Screenwriting: When Do I use “Continuous”

Hello, fellow storytellers! As we journey through the craft of screenwriting, it’s crucial to recognize that this art form is as dynamic as the stories we tell. One common question I encounter from emerging screenwriters revolves around the use of “CONTINUOUS” in scene headings. Let’s unpack this, delve into other evolving conventions, and explore how you can find and refine your unique voice in the vast world of screenwriting.

The Evolution of “CONTINUOUS”

Traditionally, “CONTINUOUS” in a scene heading was used to indicate that the action in the script moves from one location to another without any lapse in time. For example:

INT. OFFICE - Geoffrey types at his computer as he devours a cheese danish. His stomach grumbles. He leaps up and heads to the...

RESTROOM - CONTINUOUS Geoffrey rushes in realizing he's lactose intolerant.

However, the screenwriting landscape is continually evolving, and what was once a staple can become passé. Many modern screenwriters and readers find “CONTINUOUS” unnecessary, as the flow of action can be understood from the context and progression of scenes. Screenwriting today favors brevity and clarity, removing redundant terms to streamline the reading experience.

Other Screenwriting Terms and Trends That Have Evolved

As screenwriting evolves, so do its conventions. Here are a few terms and practices that have seen a shift:

  • Establishing Shots: Once a common practice to explicitly note when we visit a new scene now is deemed unnecessary. Writers are encouraged to cut to the next scene later instead of establishing where they are.
  • More and Con’td: Both used to denote when a characters dialogue is split between action or a new page. Neither of these are used much anymore as it can disrupt the flow for the reader.
  • Using CAPS for Sound Effects: While still in use, the trend is toward minimalism, capitalizing only when the sound significantly impacts the story.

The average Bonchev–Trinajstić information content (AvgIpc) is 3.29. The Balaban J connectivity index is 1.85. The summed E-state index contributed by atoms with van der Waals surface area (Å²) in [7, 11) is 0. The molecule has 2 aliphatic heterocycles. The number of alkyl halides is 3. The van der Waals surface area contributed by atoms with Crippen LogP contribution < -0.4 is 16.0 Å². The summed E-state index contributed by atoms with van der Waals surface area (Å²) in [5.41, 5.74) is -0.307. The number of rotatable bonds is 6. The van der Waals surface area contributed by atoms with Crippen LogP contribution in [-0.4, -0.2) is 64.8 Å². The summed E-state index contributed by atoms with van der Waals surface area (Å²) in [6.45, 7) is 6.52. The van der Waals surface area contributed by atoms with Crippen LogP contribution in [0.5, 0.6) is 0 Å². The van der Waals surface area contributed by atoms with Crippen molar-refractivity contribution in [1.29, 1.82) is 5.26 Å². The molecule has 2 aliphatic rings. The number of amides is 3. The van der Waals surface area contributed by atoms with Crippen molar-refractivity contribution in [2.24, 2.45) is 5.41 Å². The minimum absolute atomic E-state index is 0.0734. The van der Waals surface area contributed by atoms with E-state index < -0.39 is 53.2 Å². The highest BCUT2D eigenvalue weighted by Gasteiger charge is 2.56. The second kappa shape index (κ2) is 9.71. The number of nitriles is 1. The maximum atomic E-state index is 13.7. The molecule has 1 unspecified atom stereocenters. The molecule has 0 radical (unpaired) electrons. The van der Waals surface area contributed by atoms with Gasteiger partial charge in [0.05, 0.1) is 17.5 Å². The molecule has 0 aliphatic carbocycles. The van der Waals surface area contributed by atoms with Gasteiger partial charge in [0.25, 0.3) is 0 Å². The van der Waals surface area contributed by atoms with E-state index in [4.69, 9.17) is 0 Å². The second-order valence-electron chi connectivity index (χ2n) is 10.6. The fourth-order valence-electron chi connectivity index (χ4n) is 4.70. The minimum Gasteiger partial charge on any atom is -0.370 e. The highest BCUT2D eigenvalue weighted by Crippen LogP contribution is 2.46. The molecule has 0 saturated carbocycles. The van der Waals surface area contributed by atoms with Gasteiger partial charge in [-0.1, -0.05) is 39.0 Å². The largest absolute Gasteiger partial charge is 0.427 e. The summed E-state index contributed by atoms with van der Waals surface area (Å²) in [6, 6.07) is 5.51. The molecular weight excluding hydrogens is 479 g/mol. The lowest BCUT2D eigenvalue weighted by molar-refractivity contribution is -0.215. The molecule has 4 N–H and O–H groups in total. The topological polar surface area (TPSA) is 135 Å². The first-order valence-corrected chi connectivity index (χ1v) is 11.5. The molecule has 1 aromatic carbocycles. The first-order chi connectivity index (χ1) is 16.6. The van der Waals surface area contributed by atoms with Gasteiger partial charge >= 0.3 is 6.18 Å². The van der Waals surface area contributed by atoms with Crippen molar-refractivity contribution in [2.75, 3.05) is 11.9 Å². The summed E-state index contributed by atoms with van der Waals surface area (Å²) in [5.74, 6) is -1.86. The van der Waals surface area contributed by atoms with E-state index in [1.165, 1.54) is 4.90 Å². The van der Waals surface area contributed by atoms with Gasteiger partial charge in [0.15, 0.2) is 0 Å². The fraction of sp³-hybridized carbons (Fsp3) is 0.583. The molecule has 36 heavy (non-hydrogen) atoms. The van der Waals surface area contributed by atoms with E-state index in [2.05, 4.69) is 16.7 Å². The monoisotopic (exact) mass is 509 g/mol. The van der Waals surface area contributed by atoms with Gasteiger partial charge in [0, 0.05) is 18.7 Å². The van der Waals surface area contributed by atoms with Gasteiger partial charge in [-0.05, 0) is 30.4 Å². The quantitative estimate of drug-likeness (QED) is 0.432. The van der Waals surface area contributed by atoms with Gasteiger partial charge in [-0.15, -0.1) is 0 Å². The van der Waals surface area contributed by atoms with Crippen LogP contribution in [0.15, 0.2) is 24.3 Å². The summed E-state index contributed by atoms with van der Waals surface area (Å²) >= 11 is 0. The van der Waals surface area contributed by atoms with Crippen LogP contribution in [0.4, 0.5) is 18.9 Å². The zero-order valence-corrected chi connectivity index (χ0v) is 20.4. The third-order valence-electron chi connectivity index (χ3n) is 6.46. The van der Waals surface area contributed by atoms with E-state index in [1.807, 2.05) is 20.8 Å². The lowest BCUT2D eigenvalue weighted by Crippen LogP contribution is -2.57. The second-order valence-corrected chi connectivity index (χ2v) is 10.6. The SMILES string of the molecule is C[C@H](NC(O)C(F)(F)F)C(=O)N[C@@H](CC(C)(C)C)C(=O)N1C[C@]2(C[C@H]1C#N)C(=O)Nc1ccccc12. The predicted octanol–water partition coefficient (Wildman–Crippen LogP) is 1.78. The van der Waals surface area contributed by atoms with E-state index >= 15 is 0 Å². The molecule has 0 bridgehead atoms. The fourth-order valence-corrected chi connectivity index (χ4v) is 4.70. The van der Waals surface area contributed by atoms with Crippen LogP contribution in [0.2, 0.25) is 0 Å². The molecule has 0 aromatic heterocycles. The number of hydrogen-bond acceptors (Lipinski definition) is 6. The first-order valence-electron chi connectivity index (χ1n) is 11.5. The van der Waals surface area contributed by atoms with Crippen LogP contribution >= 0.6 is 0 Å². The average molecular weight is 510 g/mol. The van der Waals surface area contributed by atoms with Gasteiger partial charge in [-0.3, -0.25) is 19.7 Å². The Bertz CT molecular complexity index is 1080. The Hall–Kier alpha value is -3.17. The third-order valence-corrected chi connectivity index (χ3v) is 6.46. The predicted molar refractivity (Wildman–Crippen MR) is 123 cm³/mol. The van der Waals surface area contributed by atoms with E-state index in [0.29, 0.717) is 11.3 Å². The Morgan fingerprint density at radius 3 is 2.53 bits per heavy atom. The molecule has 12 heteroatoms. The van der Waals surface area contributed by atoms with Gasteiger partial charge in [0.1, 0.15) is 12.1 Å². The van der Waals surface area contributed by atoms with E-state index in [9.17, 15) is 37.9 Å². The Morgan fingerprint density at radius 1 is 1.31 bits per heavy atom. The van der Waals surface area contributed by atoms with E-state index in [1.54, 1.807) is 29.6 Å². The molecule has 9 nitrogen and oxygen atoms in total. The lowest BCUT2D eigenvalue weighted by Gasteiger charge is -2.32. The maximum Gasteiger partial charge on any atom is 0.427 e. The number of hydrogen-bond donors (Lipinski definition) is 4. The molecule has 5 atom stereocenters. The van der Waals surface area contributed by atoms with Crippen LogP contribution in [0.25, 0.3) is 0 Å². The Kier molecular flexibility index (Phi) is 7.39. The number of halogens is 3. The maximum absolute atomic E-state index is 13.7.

New Trends in Screenwriting

Screenwriting is not just shedding old skin; it’s also embracing new practices:

  • Bolding Scene Headers: A trend that has gained traction for its ability to help important scene changes stand out, making scripts easier to skim for producers and readers.
  • Bolding Characters on Their First Intro: Similar to scene headers, bolding character names upon their first introduction can help highlight new characters, making the script more accessible.

Finding Your Own Voice

While it’s essential to stay updated with the trends and conventions of screenwriting, it’s equally important to find and nurture your unique voice. Here’s how:

  • Be an Avid Reader and Viewer: Consume a wide range of scripts and films. Understand what resonates with you and why.
  • Experiment: Don’t be afraid to try different styles and conventions. See what works best for your storytelling.
  • Your Toolbox, Your Rules: Inspired by a famous screenwriter? Great! Take what you admire about their style and adapt it into your toolkit. Remember, it’s not about copying—it’s about making it your own.
  • Feedback Is Gold: Share your work with trusted peers and mentors. Constructive criticism is invaluable in refining your voice.


Screenwriting, like any creative endeavor, is in constant flux. As we move forward, it’s exciting to see how conventions evolve and new trends emerge. Remember, while it’s important to understand the rules and trends, they are not ironclad. The heart of screenwriting lies in storytelling and your unique voice as a writer. If you need more help, check out the complete formatting section in my book, “The Guide For Every Screenwriter.” It includes easy-to-follow notes and even a sample script for you to reference!

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